I’m a software developer based in Berlin.
I specialize in crafting custom web and mobile applications. I like to tinker with programming languages and am passionate about making software simpler and easier to use.
My Goblins and Elves do battle in Day 15
Inspired by this post from Forest Smith on his experience learning Rust with Advent of Code, I wanted to share my own experience working through the problems this past December to improve my Haskell skills.
Elixir may seem like an odd choice for building terminal applications. In fact, when I started this project, that’s exactly what I thought.
Before I get into that, I’ll first give you some background as to why I even would try something like that, then I promise to get back to building terminal apps.
I recently decided to give the Rust programming language a try. Although Rust had crossed my radar a few times before, I’d never gotten much further than Hello World!. The language has undergone a lot of change over the last few years, but things appear to finally be slowing down for its upcoming 1.0 release.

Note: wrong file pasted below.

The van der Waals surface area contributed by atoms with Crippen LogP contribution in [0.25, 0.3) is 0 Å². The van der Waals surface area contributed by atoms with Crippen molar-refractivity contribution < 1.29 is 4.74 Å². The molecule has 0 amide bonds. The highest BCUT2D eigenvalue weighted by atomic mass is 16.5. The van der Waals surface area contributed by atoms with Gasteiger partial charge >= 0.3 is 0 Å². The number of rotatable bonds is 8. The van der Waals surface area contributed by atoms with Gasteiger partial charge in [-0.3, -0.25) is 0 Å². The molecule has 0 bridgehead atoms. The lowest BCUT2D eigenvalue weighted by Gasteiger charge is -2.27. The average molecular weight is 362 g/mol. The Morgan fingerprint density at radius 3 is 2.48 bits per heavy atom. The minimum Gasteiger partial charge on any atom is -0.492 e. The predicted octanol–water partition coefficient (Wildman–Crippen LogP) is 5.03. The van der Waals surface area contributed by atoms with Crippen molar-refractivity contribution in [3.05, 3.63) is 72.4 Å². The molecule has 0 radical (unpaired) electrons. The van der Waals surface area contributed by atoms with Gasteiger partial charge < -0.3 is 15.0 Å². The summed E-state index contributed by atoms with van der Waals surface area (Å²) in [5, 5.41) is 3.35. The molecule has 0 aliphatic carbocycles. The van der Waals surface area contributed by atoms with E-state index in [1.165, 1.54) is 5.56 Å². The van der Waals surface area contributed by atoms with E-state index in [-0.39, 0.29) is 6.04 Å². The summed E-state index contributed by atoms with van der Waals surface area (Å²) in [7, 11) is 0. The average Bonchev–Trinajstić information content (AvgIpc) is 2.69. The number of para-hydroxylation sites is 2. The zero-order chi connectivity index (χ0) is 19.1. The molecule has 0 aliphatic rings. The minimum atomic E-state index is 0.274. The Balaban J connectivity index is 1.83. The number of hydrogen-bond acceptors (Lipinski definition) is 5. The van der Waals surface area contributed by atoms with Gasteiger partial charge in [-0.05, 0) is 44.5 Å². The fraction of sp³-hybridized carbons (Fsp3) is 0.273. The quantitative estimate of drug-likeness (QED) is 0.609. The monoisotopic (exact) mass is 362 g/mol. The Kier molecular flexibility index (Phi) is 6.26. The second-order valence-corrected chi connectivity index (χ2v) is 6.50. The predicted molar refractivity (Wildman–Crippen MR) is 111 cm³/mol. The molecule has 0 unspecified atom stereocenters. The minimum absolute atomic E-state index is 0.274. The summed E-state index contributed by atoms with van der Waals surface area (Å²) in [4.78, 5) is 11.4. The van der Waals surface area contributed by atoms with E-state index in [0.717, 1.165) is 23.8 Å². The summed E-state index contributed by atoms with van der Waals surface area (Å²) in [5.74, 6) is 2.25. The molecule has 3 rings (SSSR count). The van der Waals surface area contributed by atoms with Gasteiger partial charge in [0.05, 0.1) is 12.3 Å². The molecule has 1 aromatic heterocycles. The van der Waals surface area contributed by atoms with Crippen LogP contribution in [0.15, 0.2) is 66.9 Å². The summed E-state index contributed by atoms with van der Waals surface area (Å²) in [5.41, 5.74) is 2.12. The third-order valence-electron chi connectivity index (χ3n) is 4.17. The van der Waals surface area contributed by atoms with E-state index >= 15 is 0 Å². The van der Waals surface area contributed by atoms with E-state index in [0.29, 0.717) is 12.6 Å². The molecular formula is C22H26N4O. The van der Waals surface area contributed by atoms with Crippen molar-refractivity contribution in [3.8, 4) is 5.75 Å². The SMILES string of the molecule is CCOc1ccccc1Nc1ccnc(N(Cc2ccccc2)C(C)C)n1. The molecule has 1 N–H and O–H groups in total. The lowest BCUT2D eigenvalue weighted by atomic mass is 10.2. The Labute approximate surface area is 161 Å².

In this post, I want to explore a few of the ways to exchange data between a Rails app and an AngularJS module—looking at the pros and cons of each approach. While Angular sees a lot of usage in single-page applications (SPAs), I’ve found it just as useful for enhancing certain pages of a Rails application with more dynamic interfaces, while sticking to plain, scaffoldable CRUD screens for the rest of the app.
In this two-part series, I cover testing a Rails application using RSpec and some other popular gems. If you missed Part 1, you can catch up here.
In this two-part series, I’ll cover testing a Rails application—from how to get set up with the latest toolchain, to writing those first tests.View All
A declarative TUI (terminal UI) kit for Elixir
A text-based Erlang observer
written in C.
ARCS is an open-source web platform for humanites-based research.
Create, relate, organize and search digitized primary evidence.